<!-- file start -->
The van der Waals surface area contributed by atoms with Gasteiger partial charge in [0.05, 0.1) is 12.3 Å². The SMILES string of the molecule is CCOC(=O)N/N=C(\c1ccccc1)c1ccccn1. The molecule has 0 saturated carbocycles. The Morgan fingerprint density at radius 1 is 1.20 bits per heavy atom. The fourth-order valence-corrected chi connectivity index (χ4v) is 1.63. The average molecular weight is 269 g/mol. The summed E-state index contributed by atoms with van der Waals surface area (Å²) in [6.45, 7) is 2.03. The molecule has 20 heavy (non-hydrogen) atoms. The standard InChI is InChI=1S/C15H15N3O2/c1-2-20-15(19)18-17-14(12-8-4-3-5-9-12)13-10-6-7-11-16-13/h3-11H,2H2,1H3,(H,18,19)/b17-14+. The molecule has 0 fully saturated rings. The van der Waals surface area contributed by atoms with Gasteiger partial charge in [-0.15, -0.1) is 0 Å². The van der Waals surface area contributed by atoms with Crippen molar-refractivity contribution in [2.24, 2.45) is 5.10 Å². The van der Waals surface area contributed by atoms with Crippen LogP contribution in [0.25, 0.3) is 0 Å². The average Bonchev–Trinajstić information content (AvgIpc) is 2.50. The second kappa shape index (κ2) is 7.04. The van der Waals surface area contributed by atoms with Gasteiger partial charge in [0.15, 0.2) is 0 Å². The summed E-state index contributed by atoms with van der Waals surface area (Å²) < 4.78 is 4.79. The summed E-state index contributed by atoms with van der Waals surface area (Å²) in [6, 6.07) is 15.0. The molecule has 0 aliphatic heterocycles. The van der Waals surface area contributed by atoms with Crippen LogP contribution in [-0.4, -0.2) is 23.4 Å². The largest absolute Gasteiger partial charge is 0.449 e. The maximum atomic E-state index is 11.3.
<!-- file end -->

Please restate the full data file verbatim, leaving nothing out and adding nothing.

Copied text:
The van der Waals surface area contributed by atoms with Gasteiger partial charge in [0.05, 0.1) is 12.3 Å². The SMILES string of the molecule is CCOC(=O)N/N=C(\c1ccccc1)c1ccccn1. The molecule has 0 saturated carbocycles. The Morgan fingerprint density at radius 1 is 1.20 bits per heavy atom. The fourth-order valence-corrected chi connectivity index (χ4v) is 1.63. The average molecular weight is 269 g/mol. The summed E-state index contributed by atoms with van der Waals surface area (Å²) in [6.45, 7) is 2.03. The molecule has 20 heavy (non-hydrogen) atoms. The standard InChI is InChI=1S/C15H15N3O2/c1-2-20-15(19)18-17-14(12-8-4-3-5-9-12)13-10-6-7-11-16-13/h3-11H,2H2,1H3,(H,18,19)/b17-14+. The molecule has 0 fully saturated rings. The van der Waals surface area contributed by atoms with Gasteiger partial charge in [-0.15, -0.1) is 0 Å². The van der Waals surface area contributed by atoms with Crippen molar-refractivity contribution in [2.24, 2.45) is 5.10 Å². The van der Waals surface area contributed by atoms with Crippen LogP contribution in [0.25, 0.3) is 0 Å². The average Bonchev–Trinajstić information content (AvgIpc) is 2.50. The second kappa shape index (κ2) is 7.04. The van der Waals surface area contributed by atoms with Gasteiger partial charge in [0.15, 0.2) is 0 Å². The summed E-state index contributed by atoms with van der Waals surface area (Å²) < 4.78 is 4.79. The summed E-state index contributed by atoms with van der Waals surface area (Å²) in [6, 6.07) is 15.0. The molecule has 0 aliphatic heterocycles. The van der Waals surface area contributed by atoms with Crippen LogP contribution in [-0.4, -0.2) is 23.4 Å². The largest absolute Gasteiger partial charge is 0.449 e. The maximum atomic E-state index is 11.3.